Speech problems

Speech problems are common with BI. Not many people I know with BI have them though, lucky gits, but for me my central nervous system was damaged giving me weak muscles, especially noticable in the face and it is difficult for me to clearly pronounce words containing Bs, Ps and Ms. I think I have mentioned that part before but Hey, I have a BI :). At my local Headway we usually have a quiz. I am sometimes the master of these quizzes, not that I am a boffin cos I clearly am not but because I might be the quizmaster sometimes. I have read out questions before and one person in the group really can be quite rude at times. Because of his BI he probably does not realise this. I might say the word 'basketball' and he might think I said 'Vasketvall' which is completely ridiculous cos as far as I know, vasketvalls do not exist. I might tell him next time, I clearly said 'basketball'. What the hell is a 'Vasketvall'? He would most probably say "I don't know, you said it" but I can then say "Why would I say a non existant word?".

8 Replies



    "One day! I was playing BASKETBALL and afterwards decided to up to my room and do some online chatting.

    There was a guy in one of the chat rooms and his screen name was called NERVOUS_SYSTEM which I thought was a very strange screen name.

    Anyhow, it reminded me of my very own CENTRAL NERVOUS SYSTEM which was damaged during an operation.

    After that operation I found myself to be quite NERVOUS around people, especially people who had MS and those with SPEECH PROBLEMS.

    I was extra nervous around people who had a combination of both. The end."

  • For several years my daughter completely lost her speech due to her brain tumour. I went to Makaton workshops with her and she was also given a 'lightwriter' machine which spoke for her. Gradually the swelling on her brain went down and her speech began to return, problem was it left her with speech which very few could understand and even I struggled at times.

    I requested a visit to speech therapy to see if we could build on the speech she had.

    This worked very well and with the exercises suggestions by the S/T eventually her speech improved, in fact these days apart from when she is tired and slurs her words no one has any difficulty in understanding what she is saying.

  • Hi Headchild.

    I'm glad to hear that your daughters speech has improved especially after losing her speech completely! That is quite an achievement. When I first came out of hospital, I and my family had no real support or low support. We would have to literally seek help for ourselves. I have not heard of these Makaton workshops or light writer machines, what are these? I did have speech therapy once I left hospital, I don't know if the hospital directed us for me to have speech therapy or if my parents made that decision. I was only 12 back then so I lot of things went over my head and I just know what I have been through. It wasn't until 2008 when I found out that I qualified for a disabled bus pass! They don't make it easy for disabled people do they?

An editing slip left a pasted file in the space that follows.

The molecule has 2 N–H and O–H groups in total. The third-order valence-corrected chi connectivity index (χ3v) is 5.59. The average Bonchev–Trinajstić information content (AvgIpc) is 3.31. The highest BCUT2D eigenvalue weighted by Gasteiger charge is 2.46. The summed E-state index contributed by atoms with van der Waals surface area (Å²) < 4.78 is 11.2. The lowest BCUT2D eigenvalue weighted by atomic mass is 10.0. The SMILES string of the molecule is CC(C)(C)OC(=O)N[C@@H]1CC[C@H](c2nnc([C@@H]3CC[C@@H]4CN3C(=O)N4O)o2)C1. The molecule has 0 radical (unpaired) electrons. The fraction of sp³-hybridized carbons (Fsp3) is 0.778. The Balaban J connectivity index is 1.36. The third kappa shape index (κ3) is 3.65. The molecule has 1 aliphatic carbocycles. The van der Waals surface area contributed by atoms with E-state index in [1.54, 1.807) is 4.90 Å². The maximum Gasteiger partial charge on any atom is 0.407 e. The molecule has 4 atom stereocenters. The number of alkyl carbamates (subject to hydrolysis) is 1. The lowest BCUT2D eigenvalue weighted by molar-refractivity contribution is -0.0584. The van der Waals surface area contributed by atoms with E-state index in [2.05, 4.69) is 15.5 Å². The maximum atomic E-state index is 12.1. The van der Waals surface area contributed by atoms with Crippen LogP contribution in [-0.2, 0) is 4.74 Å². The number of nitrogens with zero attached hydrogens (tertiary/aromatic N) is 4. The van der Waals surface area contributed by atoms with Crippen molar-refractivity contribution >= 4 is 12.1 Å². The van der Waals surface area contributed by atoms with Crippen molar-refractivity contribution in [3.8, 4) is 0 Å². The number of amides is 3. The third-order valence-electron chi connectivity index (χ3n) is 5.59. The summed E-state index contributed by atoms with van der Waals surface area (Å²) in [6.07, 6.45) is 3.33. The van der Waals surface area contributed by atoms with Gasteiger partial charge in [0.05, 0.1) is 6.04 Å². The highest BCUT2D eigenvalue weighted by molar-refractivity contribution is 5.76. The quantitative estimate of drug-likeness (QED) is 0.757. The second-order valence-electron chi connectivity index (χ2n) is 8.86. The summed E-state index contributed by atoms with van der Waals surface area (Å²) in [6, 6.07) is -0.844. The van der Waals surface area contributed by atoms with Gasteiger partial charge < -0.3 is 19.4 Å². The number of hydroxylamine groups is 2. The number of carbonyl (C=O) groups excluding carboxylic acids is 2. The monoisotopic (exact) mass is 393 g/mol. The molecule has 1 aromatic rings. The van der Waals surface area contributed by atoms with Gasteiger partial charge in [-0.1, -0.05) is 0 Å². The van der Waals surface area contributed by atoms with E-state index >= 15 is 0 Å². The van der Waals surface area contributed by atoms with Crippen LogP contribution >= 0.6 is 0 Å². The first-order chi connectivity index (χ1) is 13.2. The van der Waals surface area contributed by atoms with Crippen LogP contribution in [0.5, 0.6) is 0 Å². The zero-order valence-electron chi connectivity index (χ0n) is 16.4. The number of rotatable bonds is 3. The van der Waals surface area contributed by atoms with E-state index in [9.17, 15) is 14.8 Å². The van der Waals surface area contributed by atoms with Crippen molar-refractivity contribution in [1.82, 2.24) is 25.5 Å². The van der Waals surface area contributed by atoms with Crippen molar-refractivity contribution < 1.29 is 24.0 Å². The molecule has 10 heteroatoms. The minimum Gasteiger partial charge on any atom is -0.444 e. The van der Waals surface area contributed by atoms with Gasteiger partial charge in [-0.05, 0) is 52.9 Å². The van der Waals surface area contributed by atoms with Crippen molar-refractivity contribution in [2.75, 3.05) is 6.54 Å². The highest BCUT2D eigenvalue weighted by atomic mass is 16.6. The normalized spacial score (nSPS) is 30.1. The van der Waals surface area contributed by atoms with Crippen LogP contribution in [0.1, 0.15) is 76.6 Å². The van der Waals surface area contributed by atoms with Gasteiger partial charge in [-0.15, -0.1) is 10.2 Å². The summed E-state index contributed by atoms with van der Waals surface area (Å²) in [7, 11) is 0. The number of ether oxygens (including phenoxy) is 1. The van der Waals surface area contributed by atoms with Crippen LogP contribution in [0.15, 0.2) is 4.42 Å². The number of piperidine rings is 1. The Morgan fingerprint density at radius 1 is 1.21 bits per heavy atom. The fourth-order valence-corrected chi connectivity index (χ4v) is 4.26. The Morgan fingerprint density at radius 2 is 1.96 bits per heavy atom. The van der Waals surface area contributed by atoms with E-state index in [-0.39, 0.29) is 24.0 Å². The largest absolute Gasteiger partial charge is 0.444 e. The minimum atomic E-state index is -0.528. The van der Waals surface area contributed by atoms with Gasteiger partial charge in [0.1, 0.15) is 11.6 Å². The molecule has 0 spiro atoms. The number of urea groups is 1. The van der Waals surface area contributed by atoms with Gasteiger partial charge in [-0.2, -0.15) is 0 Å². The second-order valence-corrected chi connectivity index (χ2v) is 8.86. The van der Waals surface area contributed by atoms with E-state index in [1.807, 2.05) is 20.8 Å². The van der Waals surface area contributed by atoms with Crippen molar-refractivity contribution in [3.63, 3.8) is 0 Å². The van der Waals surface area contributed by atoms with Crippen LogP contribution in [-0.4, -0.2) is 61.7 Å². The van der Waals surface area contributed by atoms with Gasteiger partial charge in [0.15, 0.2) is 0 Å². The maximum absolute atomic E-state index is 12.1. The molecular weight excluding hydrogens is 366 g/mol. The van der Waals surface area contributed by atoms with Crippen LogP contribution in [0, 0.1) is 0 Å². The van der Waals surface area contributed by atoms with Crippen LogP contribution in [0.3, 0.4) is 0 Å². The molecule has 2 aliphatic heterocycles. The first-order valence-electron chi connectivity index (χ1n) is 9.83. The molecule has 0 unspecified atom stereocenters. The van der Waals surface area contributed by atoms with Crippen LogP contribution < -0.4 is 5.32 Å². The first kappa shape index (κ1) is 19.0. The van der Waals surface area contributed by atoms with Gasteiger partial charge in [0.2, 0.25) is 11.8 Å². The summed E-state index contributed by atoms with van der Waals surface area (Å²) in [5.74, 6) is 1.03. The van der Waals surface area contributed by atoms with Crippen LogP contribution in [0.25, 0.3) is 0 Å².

• Makaton is a simple sign language, many people with learning difficulties use it as it's much easier than the British sign language. A lightwriter is a machine like a type writer but it's smaller and sits on the knee, can easily be carried about. You type in what you want to say and the machine speaks it for you.

    Daughters had a 'favourites' button where she could store her much used sentences ( for example 'bye' hello' how are you etc.

    I was messing about with it one day and went went into the 'favourites' there were some phrases/ words in there which were not lady like lol.

    Life can be very difficult for the disabled and it's all about doing lots of ground work to get information. Pleased you finally found out about your bus pass entitlement though.

  • Thanks :).

    I might have to look up Makaton and lighteriters, they sound interesting.

  • I am lucky that my speech isn't affected - apart from word finding problems, getting good at charades now :D

    But even this has improved except when I am tired.

  • Well, in charades, you're not supposed to talk anyway haha. Glad your getting better at it anyway :).

  • Yes .. I also have a lot of problems speaking. My dysarthria is partially muscular, but I also think it's related to my cognition, a bit. I usually speak words to fast, trying to beat my memory, from losing my current train of thought. I also seem to have trouble, clearly writing anything, like notes to friends. I am still able to draw, so the speech & writing issue, must be a cognitive in nature, and not completely physical. I took communications in college, and love to speak & write, so I find the problem almost unbearable. The truly bizarre thing that I find about this communication problem, is that if I take my time, typing on the computer keyboard, it all seems to be written fairly clearly. It might take awhile to peek out what I want to say, but that form of communication, isn't hurt that much. Our brains are weird things :)

You may also like...